3.2. MAP of Hemicellulose

MAP of hemicellulose is poorly described in literature due to its high cost and long purification process. Nonetheless, hemicellulose MAP has been studied by modeling through computational approaches evaluating the influence of temperature on gas fraction composition [50,51]. Hemicellulose cracking under pyrolytic conditions displayed a quite different product distribution compared to those achieved by processing cellulose [52]. Patwardhan et al. [53] reported a degradative pathway where xylan degradation played the main role. The authors proposed a mechanism based on the direct conversion of xylan to xylose during the very early stages of the process. Li et al. [54] described an interesting pyrolytic conversion of hemicellulose by using a pressurized batch MW reactor without using any additional MW absorbers. The authors achieved an efficient pyrolytic conversion with a low water content bio-oil yield of up to 21 wt.%. Bio-oils recovered lacked in anhydrosugars, but they were rich in aldehydes, phenolic derivatives, aromatic hydrocarbons, and functionalized furans that were quite different from the products of cellulose MAP.

3.3. MAP of Lignin

Lignin is a cross-linked biopolymer based on aromatic moieties bonded together by various carbon-carbon and carbon-oxygen bonds [55]. Lignin represents up to 30 wt.% of the total weight of wood, and it has a complex branched structure [56]. Nonetheless, it is accepted that lignin is produced by the condensation of three monomers named primary monolignols: p-coumaryl, coniferyl, and sinapyl alcohol. Lignin can be isolated as kraft, pure, or sulphonate derivatives recovered from [57] pulp and mills or bioethanol-productive platforms [58]. During pyrolysis, lignin undergoes several cracking reactions, as reported by several authors [59,60,61] and sketched in Figure 3.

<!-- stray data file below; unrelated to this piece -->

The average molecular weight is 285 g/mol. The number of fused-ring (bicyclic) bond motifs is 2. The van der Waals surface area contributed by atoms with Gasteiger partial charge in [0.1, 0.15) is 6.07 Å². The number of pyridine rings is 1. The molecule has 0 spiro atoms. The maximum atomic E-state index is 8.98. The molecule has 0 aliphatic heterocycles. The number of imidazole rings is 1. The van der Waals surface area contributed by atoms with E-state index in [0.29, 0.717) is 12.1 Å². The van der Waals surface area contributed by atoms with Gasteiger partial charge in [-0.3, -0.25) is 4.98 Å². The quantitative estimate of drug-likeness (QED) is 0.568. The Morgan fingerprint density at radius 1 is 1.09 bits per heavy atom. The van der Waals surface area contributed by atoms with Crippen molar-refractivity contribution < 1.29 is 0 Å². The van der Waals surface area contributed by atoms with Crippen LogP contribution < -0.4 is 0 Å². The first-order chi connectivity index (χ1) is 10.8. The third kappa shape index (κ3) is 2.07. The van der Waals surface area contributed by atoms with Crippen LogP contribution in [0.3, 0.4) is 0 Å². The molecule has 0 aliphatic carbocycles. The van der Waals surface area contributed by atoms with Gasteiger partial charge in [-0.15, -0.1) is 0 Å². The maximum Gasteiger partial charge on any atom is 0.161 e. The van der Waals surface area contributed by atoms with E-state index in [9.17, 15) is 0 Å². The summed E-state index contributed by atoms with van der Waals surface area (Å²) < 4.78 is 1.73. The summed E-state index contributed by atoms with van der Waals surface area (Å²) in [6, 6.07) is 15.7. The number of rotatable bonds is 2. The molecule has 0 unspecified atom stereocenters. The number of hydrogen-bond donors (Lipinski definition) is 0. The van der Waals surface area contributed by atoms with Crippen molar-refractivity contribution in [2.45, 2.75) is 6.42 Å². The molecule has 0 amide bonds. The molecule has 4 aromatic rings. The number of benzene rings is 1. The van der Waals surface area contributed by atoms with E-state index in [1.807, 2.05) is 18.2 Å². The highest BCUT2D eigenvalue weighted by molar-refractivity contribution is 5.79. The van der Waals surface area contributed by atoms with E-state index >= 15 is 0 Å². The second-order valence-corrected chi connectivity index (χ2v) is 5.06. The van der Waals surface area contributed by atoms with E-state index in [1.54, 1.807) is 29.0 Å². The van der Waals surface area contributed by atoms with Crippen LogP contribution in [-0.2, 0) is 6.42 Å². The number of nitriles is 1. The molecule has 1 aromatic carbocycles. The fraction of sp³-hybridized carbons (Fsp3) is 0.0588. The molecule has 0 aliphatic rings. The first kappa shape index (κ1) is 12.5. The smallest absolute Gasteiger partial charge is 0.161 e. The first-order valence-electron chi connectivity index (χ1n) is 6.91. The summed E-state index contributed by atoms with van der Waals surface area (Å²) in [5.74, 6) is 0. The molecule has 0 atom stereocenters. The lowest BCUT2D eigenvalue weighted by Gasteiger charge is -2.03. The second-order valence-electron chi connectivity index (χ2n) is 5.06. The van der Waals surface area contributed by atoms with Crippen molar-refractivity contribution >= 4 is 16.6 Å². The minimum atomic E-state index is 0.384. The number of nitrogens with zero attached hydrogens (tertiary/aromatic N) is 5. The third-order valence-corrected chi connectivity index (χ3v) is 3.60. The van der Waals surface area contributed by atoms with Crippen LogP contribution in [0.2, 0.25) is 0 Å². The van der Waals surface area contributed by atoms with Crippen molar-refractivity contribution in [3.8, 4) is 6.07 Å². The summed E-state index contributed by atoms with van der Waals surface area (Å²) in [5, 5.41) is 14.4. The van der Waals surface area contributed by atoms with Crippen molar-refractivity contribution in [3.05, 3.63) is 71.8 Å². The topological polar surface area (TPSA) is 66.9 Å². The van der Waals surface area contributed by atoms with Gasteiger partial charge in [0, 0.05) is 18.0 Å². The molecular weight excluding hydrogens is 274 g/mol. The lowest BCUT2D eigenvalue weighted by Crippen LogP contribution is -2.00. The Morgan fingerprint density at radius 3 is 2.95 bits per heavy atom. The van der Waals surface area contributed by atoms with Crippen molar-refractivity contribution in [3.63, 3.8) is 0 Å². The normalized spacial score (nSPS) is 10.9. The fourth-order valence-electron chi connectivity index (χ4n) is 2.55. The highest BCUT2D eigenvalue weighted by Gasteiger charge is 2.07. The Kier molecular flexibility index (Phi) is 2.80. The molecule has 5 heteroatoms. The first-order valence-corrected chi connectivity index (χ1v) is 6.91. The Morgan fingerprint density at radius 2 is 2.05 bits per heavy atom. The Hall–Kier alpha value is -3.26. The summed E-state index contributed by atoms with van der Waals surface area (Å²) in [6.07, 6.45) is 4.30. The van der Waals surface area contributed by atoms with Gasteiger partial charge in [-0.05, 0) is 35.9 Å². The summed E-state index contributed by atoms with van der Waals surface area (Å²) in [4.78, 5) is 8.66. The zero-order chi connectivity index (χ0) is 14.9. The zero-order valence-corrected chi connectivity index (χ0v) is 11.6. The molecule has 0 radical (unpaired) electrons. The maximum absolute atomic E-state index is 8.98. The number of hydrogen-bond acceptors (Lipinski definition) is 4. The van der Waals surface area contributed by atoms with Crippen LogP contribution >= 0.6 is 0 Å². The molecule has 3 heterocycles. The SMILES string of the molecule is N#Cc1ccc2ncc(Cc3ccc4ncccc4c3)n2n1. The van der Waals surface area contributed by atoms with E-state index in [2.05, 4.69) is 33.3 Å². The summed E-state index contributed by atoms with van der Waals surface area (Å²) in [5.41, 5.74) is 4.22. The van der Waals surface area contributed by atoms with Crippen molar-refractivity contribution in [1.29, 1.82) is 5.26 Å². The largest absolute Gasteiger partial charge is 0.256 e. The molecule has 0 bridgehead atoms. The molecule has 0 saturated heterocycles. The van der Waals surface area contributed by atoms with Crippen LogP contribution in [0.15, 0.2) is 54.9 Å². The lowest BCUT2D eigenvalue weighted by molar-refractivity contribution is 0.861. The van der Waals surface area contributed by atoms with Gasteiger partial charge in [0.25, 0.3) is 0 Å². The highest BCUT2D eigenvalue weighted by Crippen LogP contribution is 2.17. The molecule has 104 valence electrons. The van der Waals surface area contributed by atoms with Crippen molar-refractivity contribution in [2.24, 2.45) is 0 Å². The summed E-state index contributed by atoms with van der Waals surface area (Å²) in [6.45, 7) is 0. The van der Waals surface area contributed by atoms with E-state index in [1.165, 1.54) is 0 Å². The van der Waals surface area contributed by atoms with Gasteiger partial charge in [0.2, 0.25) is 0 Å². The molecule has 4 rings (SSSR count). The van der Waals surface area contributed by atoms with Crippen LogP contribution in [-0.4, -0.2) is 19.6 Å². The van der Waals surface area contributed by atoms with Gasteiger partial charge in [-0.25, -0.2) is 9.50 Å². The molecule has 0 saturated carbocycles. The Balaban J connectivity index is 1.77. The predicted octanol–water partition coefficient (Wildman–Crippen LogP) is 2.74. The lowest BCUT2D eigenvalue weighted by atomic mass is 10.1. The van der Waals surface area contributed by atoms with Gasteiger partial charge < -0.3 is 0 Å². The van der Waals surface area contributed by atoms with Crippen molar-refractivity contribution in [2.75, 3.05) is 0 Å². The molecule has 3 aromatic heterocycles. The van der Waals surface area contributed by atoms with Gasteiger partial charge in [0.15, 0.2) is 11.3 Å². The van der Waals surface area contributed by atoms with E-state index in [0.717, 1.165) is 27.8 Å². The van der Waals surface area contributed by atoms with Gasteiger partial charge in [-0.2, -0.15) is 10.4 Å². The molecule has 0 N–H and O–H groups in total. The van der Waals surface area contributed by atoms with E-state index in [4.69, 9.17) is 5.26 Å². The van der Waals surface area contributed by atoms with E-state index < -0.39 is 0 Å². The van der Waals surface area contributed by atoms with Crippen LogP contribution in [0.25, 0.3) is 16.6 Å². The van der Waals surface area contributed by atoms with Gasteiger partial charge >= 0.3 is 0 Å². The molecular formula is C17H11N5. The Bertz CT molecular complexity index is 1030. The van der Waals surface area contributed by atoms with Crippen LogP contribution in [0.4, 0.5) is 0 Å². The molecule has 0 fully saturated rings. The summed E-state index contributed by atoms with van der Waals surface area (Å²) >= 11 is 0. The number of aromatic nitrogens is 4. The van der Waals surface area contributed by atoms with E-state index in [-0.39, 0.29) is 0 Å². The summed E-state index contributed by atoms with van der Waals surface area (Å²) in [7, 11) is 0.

Fan et al. [62] investigated MAP of lignin using various MW susceptors such as carbons (biochar, activated carbon) and silicon carbide (SiC). SiC promotes three separate heating stages correlated to the lignin degradative steps. The first one is represented by the radical breaking of the functionalities directly bonded to aromatic moieties producing low molecular weight complex structures occurring up to 473 K. The next step involved the aromatic fragments radical rearrangement and additional degradation up to 673 K. During the final stage, compounds produced during the early stages of lignin degradation underwent a self-condensation process until the completion of feedstock conversion. During this step, reactivity was driven by the combination of many parameters such as phenolic moieties amount and inorganic element concentrations in both lignin and MW absorbers [63]. The authors also reported that a high load of SiC facilitated the production of alkylated phenols. Carbon-based MW absorbers promoted a massive formation of syngas of up to 70 wt.%. Elsewhere, Yerrayya et al. [64] used different carbon-based materials (activated carbon, charcoal, and graphite), improving the yield and selectivity of phenolic fraction in bio-oil produced by using a MW batch reactor and an organosolv lignin. They reported a direct relationship between the increment of MW absorbers and bio-oil production with an enhancement of up to 66 wt.% with selectivity to phenolic compounds of up to 90%. MAP of kraft lignin was studied by Farag and co-workers [65] by comparing the yields and compositions of bio-oils with those of fast pyrolytic process. The authors proved that MAP induced a higher bio-oil yield, preserving at the same time the structure of the functionalized aromatic compounds. Additionally, several upgrades have been proposed for the improvement of bio-oils recovered from lignin MAP conversion. Duan et al. [66] reported MAP of lignin mixed with poly(propylene) to produce bio-oils with less amounts of oxygen. Similarly, Fan et al. [67] described a catalytic co-pyrolysis of lignin and low-density poly(ethylene) and cracking catalyst made with HZSM-5 and MgO. Remarkably, the authors reported a significant increment of non-oxygenated aromatic species with the increment of poly(ethylene)/lignin ratio. This was due to the retro Diels–Alder reaction process as discussed by Undri et al. [68] for MAP of polyolefins. A similar behavior was observed by increasing the ratio of HZSM-5/MgO even if it led to an increment of alkylated phenol. The authors described an additional development of this procedure through an ex-situ catalytic upgrading of bio-oil vapors over HZSM-5 [69], reaching the best selectivity of alkylated phenolic compounds with a catalyst loading of up to 0.2 wt.%. Another interesting approach was reported by Bartoli et al. [70] that performed MAP of kraft lignin under reduced pressure. The results reported suggest a different evolution of lignin cracking as shown in Figure 4.